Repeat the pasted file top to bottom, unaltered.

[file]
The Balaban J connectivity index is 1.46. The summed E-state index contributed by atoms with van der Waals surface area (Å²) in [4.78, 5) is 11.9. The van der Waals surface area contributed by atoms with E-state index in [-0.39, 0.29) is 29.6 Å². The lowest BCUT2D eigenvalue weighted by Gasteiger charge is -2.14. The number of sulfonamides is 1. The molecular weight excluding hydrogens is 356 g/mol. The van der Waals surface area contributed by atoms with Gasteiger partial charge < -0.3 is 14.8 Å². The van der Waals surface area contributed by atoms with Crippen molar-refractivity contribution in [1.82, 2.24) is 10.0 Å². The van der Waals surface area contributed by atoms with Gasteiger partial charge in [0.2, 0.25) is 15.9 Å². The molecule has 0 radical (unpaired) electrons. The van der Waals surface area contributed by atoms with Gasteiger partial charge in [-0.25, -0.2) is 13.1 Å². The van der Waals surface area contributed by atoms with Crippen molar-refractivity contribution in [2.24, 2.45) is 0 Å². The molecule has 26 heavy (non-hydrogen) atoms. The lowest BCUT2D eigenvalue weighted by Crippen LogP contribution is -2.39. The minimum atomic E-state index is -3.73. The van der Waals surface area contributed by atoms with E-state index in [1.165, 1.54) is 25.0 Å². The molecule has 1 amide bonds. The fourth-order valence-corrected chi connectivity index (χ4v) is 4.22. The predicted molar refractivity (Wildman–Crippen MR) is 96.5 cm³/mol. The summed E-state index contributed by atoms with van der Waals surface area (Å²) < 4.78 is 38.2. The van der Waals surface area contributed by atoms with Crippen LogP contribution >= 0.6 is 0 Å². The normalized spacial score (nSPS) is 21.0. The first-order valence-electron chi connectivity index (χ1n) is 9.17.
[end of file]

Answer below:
The Balaban J connectivity index is 1.46. The summed E-state index contributed by atoms with van der Waals surface area (Å²) in [4.78, 5) is 11.9. The van der Waals surface area contributed by atoms with E-state index in [-0.39, 0.29) is 29.6 Å². The lowest BCUT2D eigenvalue weighted by Gasteiger charge is -2.14. The number of sulfonamides is 1. The molecular weight excluding hydrogens is 356 g/mol. The van der Waals surface area contributed by atoms with Gasteiger partial charge < -0.3 is 14.8 Å². The van der Waals surface area contributed by atoms with Crippen molar-refractivity contribution in [1.82, 2.24) is 10.0 Å². The van der Waals surface area contributed by atoms with Gasteiger partial charge in [0.2, 0.25) is 15.9 Å². The molecule has 0 radical (unpaired) electrons. The van der Waals surface area contributed by atoms with Gasteiger partial charge in [-0.25, -0.2) is 13.1 Å². The van der Waals surface area contributed by atoms with Crippen molar-refractivity contribution in [2.24, 2.45) is 0 Å². The molecule has 26 heavy (non-hydrogen) atoms. The lowest BCUT2D eigenvalue weighted by Crippen LogP contribution is -2.39. The minimum atomic E-state index is -3.73. The van der Waals surface area contributed by atoms with E-state index in [1.165, 1.54) is 25.0 Å². The molecule has 1 amide bonds. The fourth-order valence-corrected chi connectivity index (χ4v) is 4.22. The predicted molar refractivity (Wildman–Crippen MR) is 96.5 cm³/mol. The summed E-state index contributed by atoms with van der Waals surface area (Å²) < 4.78 is 38.2. The van der Waals surface area contributed by atoms with Crippen LogP contribution >= 0.6 is 0 Å². The normalized spacial score (nSPS) is 21.0. The first-order valence-electron chi connectivity index (χ1n) is 9.17.